If imagining yourself elderly and destitute isn’t enough of an impetus to save more for retirement, here’s another reason: Everyone else is doing it.
At least that’s the idea behind online tools that allow people to compare their savings habits to others in a similar demographic.
This year, the New York Times reports, investment management firm Putnam Investments started allowing customers to see how their savings stack up against other account holders who are comparable in age, income and gender. The tool also shows users how their ranking could improve if they put away more, and lets them to do so easily on the website.
Meanwhile, the ING Compare Me site provides similar services and has been available to the general public for five years now. Users can take a survey that compares different aspects of their financial profile—like savings and credit card debt—to other similar people.
Based on preliminary research, the social comparison system seems to be working. Putnam tested the tool on 10,000 users and nearly a third opted to see how their ranking would change if they adjusted their savings rate. On average, the users in that group increased their annual contributions to their retirement account by 28%, from 7.5% to 9.6% of their salary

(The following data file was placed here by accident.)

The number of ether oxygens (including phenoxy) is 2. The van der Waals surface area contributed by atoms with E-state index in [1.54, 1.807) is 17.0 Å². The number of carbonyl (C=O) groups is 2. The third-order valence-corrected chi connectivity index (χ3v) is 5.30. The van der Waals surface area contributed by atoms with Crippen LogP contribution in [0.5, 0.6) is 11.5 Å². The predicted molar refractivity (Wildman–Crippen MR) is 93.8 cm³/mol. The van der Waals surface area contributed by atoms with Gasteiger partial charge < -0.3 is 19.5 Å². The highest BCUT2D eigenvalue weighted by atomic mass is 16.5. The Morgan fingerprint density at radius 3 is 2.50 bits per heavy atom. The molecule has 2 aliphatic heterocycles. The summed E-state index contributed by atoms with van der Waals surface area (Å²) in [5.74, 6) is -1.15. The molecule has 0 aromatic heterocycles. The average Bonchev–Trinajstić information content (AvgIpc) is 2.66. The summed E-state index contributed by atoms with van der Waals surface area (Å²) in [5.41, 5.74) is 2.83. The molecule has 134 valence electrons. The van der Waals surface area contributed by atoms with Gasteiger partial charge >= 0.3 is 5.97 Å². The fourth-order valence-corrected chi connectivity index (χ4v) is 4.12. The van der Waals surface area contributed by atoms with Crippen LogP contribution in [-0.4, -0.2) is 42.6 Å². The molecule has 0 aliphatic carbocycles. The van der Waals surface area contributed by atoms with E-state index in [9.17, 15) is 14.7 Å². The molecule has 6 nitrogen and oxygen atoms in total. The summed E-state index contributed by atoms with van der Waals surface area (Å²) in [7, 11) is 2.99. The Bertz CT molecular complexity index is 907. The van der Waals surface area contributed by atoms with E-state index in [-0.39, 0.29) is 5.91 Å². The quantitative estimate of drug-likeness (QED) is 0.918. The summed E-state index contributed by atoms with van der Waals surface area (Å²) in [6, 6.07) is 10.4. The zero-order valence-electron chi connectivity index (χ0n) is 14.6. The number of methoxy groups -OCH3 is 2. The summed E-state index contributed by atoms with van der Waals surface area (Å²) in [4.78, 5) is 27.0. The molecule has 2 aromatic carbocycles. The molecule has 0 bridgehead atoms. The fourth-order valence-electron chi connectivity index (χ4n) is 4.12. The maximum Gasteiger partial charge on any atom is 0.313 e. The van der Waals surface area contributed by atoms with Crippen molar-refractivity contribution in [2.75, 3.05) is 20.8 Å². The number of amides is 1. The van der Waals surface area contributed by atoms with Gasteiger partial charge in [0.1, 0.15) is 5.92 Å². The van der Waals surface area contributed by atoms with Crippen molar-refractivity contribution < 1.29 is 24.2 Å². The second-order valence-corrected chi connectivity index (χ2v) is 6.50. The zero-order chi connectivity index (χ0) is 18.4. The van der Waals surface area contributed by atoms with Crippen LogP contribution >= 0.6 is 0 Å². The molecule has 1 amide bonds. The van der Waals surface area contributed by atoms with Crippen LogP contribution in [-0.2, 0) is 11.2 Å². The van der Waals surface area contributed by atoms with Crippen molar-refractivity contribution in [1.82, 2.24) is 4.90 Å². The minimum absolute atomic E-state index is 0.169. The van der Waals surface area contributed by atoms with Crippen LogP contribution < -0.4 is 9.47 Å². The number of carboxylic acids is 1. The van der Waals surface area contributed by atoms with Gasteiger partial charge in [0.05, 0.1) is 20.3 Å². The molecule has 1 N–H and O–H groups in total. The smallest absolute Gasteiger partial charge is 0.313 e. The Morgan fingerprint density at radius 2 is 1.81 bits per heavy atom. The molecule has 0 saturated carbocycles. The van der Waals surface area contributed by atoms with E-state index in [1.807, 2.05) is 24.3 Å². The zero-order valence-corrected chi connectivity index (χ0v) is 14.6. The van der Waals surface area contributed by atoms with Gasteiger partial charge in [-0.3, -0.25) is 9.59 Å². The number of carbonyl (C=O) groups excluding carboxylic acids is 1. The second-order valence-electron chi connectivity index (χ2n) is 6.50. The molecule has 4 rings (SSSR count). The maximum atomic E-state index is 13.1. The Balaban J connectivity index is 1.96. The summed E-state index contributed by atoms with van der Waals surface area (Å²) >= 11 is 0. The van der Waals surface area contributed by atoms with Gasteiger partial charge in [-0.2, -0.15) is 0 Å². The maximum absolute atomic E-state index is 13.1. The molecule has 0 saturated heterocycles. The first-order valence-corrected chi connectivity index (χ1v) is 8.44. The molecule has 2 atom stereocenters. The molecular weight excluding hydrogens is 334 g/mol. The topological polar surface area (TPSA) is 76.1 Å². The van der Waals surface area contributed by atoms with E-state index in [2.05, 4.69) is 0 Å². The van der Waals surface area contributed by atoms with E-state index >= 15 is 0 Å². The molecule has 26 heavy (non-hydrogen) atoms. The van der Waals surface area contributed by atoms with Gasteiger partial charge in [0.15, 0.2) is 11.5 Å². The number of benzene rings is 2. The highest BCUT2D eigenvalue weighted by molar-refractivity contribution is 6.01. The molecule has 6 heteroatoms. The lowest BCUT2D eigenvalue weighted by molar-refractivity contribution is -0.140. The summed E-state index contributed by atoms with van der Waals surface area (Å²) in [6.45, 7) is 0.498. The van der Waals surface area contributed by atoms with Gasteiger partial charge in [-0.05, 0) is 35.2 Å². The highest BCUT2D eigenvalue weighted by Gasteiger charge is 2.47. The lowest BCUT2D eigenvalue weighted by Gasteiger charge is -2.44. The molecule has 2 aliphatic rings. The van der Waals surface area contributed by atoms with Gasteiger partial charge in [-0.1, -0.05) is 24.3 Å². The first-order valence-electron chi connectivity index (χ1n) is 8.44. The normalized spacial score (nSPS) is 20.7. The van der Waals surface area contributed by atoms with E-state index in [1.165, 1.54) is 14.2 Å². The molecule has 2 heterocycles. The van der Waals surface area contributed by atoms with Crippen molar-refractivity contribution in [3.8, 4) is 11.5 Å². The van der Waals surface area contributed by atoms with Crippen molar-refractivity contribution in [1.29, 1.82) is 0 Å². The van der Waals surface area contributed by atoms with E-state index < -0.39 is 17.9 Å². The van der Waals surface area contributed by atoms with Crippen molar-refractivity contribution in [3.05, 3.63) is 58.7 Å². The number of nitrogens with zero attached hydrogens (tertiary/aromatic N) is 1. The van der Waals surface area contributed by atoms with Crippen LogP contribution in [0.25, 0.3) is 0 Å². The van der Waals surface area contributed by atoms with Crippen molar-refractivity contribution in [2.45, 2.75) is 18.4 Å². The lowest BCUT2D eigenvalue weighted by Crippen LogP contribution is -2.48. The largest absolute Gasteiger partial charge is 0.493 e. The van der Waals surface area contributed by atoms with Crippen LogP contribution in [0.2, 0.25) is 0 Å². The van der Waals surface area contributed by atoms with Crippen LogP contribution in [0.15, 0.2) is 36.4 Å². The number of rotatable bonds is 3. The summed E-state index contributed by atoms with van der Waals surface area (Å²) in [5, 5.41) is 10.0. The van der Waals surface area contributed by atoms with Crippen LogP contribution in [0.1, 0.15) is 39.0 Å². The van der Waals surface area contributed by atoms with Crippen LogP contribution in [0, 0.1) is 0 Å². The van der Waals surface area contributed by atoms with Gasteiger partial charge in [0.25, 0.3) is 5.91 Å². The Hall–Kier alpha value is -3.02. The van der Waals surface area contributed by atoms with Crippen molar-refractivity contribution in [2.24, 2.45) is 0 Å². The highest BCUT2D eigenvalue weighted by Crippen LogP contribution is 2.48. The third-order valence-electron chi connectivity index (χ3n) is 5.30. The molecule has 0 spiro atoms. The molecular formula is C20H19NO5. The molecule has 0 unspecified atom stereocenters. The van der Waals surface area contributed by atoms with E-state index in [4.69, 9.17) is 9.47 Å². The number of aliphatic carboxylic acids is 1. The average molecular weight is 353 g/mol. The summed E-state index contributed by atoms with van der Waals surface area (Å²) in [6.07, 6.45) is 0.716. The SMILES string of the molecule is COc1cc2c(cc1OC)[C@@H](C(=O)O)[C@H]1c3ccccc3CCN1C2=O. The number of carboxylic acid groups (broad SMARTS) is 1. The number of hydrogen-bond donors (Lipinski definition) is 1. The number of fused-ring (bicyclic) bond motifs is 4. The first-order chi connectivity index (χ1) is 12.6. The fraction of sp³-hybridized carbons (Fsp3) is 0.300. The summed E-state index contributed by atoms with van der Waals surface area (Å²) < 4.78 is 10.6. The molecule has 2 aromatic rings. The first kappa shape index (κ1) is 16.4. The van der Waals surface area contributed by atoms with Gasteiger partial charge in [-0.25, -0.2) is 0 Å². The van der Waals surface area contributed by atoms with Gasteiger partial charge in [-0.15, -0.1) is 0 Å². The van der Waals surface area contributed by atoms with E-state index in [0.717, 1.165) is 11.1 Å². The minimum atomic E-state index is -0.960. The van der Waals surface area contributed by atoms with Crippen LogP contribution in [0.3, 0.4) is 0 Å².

ING also tested its site a few years ago on 28,000 employees of the company’s bigger clients. 64% of users said they improved their financial habits in some way after taking the survey, whether that meant signing up for a retirement plan or bumping up their savings rate.
But another study suggests that, in some cases, receiving information about how much other people your age are putting into their retirement accounts can prompt you to decrease the amount you save. The study authors suspect that many people get discouraged when they’re compared to those saving more.
If peer pressure isn’t motivating you to start beefing up your retirement account, try one of these mental hacks, like visualizing your dream future.